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Thursday, May 10th, 2012

Inside 'Eagleheart's' Second Season with Creators Michael Koman, Andrew Weinberg, and Jason Woliner

Currently in the midst of its second season, Adult Swim’s 11-minute crime-comedy Eagleheart has quickly emerged as one of the fastest and funniest shows on TV. For the uninitiated, Eagleheart stars Chris Elliott, Maria Thayer (Strangers with Candy), and Brett Gelman (Comedy Bang Bang) as a trio of sociopathic U.S. Marshals who wind up in all kinds of exceedingly strange and hyper-violent scenarios week to week. Eagleheart is put out by Conan O’Brien’s production company and written by longtime Conan writers Michael Koman and Andrew Weinberg and Human Giant's Jason Woliner, who manage to cram a full 30 minutes worth of story into each 11-minute installment.

Eagleheart's second season is currently airing Thursday nights at midnight on Adult Swim and past episodes are available on Adult Swim’s website and on iTunes. The writers, Michael Koman, Andrew Weinberg, and Jason Woliner recently shared some behind-the-scenes info and videos from the first four episodes of the new season, discussing how Bruce Willis’s blues music inspires them, and why they weren’t allowed to use the name Samuel Hitler for a character on the show.

Episode 1: “Gabey, Calvin & Stu”

Plot: Chris Monsanto (Chris Elliott) and the other Marshals soon come to realize that there’s a large conspiracy afoot and the Chief may be behind it.

The episode's plot involves the Chief hiring one guy to pretend to be the ghost of three different people to manipulate the Marshals into working for him, but the writers revealed that wasn't quite different from their original plan:

"In the original script, there were other fake ghosts who each played different members of the marshal’s fake families. It got way too goddamn complicated for eleven minutes… The villain originally was going to be an evil “Head of HR” from the Marshal’s Office, who used fake families pretending to be ghosts to recruit new marshals. When the decision was made to kill off the Chief, these roles were combined… The unfortunate working title for this version was 'HR Enough’s Enough.'"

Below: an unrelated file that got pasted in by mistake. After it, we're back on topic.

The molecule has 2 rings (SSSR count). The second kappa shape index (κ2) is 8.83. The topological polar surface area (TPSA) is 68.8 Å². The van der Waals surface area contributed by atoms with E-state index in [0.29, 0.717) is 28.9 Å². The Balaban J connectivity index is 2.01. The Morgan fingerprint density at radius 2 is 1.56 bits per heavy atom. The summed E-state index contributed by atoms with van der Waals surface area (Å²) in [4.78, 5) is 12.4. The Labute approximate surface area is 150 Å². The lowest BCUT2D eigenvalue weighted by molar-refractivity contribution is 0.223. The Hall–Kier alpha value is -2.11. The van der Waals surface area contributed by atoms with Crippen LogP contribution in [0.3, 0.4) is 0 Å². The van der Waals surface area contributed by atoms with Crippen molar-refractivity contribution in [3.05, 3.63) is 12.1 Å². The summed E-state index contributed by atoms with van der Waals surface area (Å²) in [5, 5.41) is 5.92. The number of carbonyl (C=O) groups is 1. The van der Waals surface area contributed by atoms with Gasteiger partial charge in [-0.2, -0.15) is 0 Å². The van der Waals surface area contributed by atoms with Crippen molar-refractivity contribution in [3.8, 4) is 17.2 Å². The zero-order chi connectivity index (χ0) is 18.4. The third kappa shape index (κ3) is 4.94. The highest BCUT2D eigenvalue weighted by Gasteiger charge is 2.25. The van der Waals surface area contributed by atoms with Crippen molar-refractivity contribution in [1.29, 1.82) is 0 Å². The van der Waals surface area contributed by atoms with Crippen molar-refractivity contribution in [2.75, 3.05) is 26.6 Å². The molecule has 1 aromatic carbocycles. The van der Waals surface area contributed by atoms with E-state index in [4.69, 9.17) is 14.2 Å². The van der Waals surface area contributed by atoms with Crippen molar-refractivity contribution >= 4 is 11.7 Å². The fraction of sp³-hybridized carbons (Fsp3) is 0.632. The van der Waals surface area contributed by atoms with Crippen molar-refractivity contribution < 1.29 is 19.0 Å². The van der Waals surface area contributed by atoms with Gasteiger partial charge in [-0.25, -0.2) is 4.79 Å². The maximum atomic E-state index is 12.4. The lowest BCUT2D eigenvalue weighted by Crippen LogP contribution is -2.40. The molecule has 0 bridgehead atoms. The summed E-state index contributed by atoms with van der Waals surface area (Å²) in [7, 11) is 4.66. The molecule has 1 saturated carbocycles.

The actor who played Gabey, Steven Anthony Lawrence, is probably best known for playing a character named Beans on the hit kids show “Even Stevens”. In one scene, he had a little trouble putting on his leather jacket. Take a look!

Here's some interesting info on the set for Gabey's apartment from the writers:

"Gabey’s apartment is a standing set (meaning shows can just come in and shoot, as opposed to having to construct it from scratch) in downtown LA that can be seen in many, many low budget films and television programs. Most famously, it was Morgan Freeman’s apartment in SE7EN. More recently it was in NBC’s BFF. The gigantic puddle of dried blood we left on the floor seemed to have been cleaned up."

Episode 2: “Bringing Up Beezor”

Plot: After Brett (Brett Gelman) eats over a pound of plastic poker chips, he’s rushed to the hospital and a bezoar – a mass of indigestible matter that accumulates in the stomach – is removed from his intestines. Brett grows attached to his bezoar and starts carrying it around until it hatches into an evil version of himself.

“Bringing Up Beezor” was inspired by an episode of the TLC reality show My Strange Addiction that co-creator Andrew Weinberg saw, in which a woman showcases her obsession with eating pieces of couch cushion. Here’s a link to part of the My Strange Addiction episode, but I have to warn you that I found watching this lady wolf down bits of sofa cushion to be more horrifying than this also-gross episode of Eagleheart. The creators of Eagleheart say that, the woman in the TLC show’s bezoar “didn’t hatch with an evil version of her (at least not in the cut that aired).”